Doubling flush tax almost certain, Bay Restoration Fund still vulnerable to future raids

Most Marylanders will see their flush tax bill double from $30 to $60 beginning July 1, but the Chesapeake Bay Restoration Fund will remain vulnerable to raids that have climbed to $290 million since 2010.

The Senate approved the fee increase in 28-18 vote late Saturday, with an amendment that exempts residents far western Maryland and the Ocean City area that are not part of the Chesapeake Bay drainage area.

Flush tax increase makes up for raids of Bay Restoration Fund, some say

As the lid closes on the 2012 legislative session, lawmakers will likely double the flush tax from $30 to $60 to cover a projected $385 million shortfall in the Bay Restoration Fund, but some lawmakers say the tax hike aims to cover repeated raids on the fund that triggered a downgrade by Moody’s Investor Service 14 months ago.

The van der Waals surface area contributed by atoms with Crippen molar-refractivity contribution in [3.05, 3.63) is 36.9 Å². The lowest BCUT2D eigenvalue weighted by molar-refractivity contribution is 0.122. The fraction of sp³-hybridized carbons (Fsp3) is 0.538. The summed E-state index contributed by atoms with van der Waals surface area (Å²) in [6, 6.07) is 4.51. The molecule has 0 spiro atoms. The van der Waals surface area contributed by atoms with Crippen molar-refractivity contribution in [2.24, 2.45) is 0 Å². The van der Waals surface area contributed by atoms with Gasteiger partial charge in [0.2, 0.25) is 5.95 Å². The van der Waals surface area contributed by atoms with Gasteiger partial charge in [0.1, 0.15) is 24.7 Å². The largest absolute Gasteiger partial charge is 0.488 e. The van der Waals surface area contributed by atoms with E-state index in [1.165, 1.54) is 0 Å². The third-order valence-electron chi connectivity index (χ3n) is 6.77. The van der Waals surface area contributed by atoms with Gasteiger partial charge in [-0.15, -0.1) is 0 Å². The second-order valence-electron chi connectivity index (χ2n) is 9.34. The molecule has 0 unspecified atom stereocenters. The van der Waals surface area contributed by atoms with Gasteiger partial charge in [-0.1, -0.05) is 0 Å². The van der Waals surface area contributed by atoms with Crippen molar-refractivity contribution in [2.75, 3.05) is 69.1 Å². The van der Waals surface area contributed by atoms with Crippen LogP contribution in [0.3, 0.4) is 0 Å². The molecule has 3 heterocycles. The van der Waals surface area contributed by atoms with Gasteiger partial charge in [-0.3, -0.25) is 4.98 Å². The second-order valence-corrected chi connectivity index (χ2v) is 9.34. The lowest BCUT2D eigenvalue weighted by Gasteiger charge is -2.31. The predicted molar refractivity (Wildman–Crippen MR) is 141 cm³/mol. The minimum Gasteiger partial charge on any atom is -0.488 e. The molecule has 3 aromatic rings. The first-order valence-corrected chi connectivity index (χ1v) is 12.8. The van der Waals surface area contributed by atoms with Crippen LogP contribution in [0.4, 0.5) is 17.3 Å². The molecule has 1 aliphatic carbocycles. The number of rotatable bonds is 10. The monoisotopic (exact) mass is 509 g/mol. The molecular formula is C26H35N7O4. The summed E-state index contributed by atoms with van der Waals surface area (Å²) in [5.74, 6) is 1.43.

O’Malley proposes tax hikes for 450,000 ‘high income’ households, doubling flush tax

About 450,000 Maryland households that earn more than $100,000 per year will see their state and local income taxes go up next year if the legislature approves Gov. Martin O’Malley’s budget proposal. In order to balance an overall $35.8 billion state budget – a 3% increase over last year – O’Malley is asking to cap tax deductions and phase out exemptions for high earners. O’Malley said the average family of four making $150,000 a year would pay $191 more in state and local income taxes.

Flush tax to double, but delegates question use for other purposes

Doubling the flush tax to $60 a year is one of the revenue increases Gov. Martin O'Malley proposed Wednesday in his fiscal 2013 budget. Revenue from the tax goes into the Chesapeake Bay Restoration Fund to upgrade sewage treatment plants. Money from septic system users is also used to upgrade some of those systems and pay for cover crops. The new money is needed because the upgrades have cost more than originally estimated.